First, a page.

• Glenn Price

Different Fish Make The Difference

Developing yourself as a unique brand is what will make you stand out from the competition. I remember when my daughter's goldfish died. After a small period of grieving, daughter in tow, we visited the maternity wing of a local pet store on the Northern Beaches in Sydney.

Imagine a huge glass tank loaded up with hundreds of goldfish. Pick the one you want: seconds later you've lost it because they all look alike. Suddenly, from behind the fake Pirates chest, within the school of many, emerges a slim, shimmering orange fish wearing black goggles. He quickly stands out from the group, his distinctiveness apparent. He swims around with a unique confidence and a bold identity; the others just seem to fade away.

Different fish are memorable. Different fish command a premium price. Different fish exude added dimensions of value. Different fish make a difference. In business, understanding this metaphor is the difference between drowning in a sea of sameness and being a great brand.

Take a moment to look at the cross-trainer you're wearing - one look at the distinctive swoosh on the side tells everyone who's got you branded. That coffee travel mug you're carrying - ah, you're a Starbucks woman! Your T-shirt with the distinctive Abercrombie lettering on the chest, the blue jeans with the prominent Levi's rivets, the watch with the hey-this-certifies-I-made-it icon on the face, your fountain pen with the maker's symbol crafted into the end ...

You're branded, branded, branded, branded.

It's time for me, and you, to take a lesson from the big brands, a lesson that's true for anyone who's interested in what it takes to stand out and prosper in the new world of work. Regardless of age, regardless of position, regardless of the business we happen to be in, all of us need to understand the importance of branding. We are CEOs of our own companies: Me Plc. To be in business today, our most important job is to be head marketer for the brand called YOU.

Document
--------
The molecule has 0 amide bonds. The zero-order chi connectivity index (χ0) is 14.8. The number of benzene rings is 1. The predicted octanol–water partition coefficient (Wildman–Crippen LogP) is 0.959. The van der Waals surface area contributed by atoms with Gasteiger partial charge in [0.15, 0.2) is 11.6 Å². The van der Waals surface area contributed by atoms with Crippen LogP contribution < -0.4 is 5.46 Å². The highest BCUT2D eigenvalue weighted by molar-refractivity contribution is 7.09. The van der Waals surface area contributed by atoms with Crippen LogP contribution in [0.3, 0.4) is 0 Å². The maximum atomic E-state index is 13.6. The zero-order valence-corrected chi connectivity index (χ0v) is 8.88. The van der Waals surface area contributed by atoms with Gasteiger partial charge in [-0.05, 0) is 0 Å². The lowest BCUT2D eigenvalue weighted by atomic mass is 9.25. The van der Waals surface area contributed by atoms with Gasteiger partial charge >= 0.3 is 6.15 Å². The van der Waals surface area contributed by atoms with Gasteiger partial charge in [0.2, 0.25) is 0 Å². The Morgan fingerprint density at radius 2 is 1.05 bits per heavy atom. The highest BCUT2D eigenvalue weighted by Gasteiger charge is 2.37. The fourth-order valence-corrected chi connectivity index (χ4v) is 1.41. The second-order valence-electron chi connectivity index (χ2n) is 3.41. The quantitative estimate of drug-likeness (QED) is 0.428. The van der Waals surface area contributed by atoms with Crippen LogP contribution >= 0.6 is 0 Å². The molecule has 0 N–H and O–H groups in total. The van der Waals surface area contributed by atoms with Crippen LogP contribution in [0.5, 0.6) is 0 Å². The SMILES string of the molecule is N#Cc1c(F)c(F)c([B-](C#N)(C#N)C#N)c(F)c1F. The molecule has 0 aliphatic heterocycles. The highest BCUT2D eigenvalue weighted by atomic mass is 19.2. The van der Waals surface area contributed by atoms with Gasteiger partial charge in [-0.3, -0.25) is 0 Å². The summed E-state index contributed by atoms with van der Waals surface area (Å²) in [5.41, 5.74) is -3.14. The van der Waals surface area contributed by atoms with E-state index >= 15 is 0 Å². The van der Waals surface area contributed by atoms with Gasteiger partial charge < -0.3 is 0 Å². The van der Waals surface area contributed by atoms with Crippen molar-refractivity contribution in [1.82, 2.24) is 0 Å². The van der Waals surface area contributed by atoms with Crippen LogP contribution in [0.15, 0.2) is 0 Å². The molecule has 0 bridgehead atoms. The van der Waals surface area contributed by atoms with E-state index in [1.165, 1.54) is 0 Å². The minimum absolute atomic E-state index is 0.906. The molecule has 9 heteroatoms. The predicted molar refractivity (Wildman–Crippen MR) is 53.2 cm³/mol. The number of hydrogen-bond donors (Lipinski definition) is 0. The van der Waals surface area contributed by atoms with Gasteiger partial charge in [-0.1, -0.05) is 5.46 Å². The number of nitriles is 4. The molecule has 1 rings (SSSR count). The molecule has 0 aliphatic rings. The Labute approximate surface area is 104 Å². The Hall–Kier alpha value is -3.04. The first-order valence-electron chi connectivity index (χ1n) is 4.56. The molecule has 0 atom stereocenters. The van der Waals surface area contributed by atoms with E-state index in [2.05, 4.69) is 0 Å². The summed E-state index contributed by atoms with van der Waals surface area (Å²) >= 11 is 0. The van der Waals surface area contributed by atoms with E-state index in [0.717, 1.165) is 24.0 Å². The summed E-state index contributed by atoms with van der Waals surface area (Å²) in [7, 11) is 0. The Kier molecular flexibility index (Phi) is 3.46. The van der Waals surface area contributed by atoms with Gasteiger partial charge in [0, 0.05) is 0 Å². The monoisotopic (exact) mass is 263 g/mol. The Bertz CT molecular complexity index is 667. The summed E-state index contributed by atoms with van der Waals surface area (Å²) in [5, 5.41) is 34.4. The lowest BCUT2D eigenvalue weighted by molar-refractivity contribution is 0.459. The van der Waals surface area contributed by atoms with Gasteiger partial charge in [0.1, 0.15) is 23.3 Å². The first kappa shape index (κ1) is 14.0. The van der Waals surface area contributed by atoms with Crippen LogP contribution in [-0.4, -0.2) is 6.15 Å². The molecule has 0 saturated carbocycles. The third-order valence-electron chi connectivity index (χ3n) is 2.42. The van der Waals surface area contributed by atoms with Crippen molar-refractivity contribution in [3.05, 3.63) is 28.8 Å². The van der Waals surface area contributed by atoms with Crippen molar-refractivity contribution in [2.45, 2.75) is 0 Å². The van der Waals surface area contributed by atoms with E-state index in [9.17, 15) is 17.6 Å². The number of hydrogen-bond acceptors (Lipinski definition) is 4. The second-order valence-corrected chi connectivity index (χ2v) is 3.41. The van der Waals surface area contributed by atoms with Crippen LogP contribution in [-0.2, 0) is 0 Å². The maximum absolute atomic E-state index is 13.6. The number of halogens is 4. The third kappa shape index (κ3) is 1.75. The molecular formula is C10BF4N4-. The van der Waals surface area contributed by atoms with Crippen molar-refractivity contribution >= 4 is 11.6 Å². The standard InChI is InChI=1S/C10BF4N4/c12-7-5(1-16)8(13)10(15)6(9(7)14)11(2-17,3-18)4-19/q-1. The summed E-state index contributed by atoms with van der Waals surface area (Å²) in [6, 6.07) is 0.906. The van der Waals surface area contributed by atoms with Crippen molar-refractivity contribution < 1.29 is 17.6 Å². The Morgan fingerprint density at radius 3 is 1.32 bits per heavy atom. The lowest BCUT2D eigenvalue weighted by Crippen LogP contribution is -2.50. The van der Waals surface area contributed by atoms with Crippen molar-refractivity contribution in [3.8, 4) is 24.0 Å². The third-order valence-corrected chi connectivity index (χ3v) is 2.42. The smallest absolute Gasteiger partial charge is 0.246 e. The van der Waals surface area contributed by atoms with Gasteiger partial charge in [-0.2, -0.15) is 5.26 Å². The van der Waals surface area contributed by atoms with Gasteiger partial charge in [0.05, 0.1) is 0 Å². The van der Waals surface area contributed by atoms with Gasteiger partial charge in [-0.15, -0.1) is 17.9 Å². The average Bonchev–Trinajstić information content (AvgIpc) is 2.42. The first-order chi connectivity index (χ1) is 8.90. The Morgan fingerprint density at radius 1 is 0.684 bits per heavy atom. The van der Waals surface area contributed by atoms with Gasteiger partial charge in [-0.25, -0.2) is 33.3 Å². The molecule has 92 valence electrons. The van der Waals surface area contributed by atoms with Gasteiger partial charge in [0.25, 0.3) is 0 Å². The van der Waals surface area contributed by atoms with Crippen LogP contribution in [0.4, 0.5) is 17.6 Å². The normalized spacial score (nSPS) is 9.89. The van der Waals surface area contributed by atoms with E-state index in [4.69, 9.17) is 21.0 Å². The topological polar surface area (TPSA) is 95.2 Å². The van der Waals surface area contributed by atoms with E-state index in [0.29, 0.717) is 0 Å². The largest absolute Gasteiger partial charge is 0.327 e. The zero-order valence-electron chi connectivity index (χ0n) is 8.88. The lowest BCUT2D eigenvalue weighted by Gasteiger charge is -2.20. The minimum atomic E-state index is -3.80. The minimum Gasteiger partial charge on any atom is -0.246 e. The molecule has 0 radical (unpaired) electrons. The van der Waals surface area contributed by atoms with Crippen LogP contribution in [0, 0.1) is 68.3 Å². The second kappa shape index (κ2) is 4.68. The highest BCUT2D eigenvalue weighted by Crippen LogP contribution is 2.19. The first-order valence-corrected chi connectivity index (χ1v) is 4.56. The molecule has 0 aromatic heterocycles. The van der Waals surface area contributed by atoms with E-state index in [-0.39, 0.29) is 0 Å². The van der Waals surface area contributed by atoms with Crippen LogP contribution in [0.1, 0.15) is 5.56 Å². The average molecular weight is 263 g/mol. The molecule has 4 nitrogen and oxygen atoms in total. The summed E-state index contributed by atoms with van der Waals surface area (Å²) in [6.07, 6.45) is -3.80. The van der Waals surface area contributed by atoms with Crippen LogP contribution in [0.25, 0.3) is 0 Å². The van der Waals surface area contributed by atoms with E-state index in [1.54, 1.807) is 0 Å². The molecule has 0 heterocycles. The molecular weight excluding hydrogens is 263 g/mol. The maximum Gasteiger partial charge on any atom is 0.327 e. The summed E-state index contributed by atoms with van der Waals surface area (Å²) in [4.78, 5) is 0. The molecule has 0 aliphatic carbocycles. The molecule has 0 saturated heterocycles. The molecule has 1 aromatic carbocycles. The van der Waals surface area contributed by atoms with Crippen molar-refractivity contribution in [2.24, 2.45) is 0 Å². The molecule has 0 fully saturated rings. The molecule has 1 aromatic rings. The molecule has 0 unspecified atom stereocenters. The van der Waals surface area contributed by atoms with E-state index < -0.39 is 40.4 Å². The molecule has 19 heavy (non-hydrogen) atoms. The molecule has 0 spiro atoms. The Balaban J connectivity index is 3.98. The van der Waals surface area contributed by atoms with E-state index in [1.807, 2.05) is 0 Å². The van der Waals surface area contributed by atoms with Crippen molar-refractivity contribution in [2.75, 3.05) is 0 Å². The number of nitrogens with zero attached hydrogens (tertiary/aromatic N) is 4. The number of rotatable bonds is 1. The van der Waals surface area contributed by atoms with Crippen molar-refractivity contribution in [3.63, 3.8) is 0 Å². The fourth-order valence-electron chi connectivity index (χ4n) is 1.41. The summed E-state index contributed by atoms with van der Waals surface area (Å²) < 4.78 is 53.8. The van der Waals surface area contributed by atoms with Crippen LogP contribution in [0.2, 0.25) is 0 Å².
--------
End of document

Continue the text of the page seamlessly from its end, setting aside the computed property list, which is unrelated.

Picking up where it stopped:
I was reminded of my daughter Ashleigh and her new goldfish after reading bestselling book Differentiate or Die whilst on holiday recently. Jack Trout explains that choosing from among multiple options is always based on differences, implicit or explicit. This concept is so simple, yet many business leaders struggle with applying it to their own personal brand. From experience, developing a personal brand requires a large serving of courage with a side order of passion.

You're every bit as much a brand as Nike, Optus, Coke or R.M.Williams.

To start with, ask yourself the same question the world's best brand managers ask themselves: What is it that makes me different? Give yourself the traditional 15-words-or-less challenge. Take the time to write down your answer. And then take the time to read it. Several times.

If your answer wouldn't light up the eyes of a prospective client or command a vote of confidence from your staff, or - worst of all - if it doesn't grab you, then you've got a big problem. It's time to give some serious thought and even more serious effort to imagining and developing yourself as a brand.

Start by identifying the qualities or characteristics that make you distinctive from your competitors or your colleagues. What have you done lately to make yourself stand out? What would your colleagues or your customers say is your greatest and clearest strength?

The good news - and it is largely good news - is that everyone has a chance to stand out. The leadership training programme gives you a chance to learn, improve, and build up your skills. Everyone has a chance to be a brand worthy of remark. But remember, different fish make the difference!

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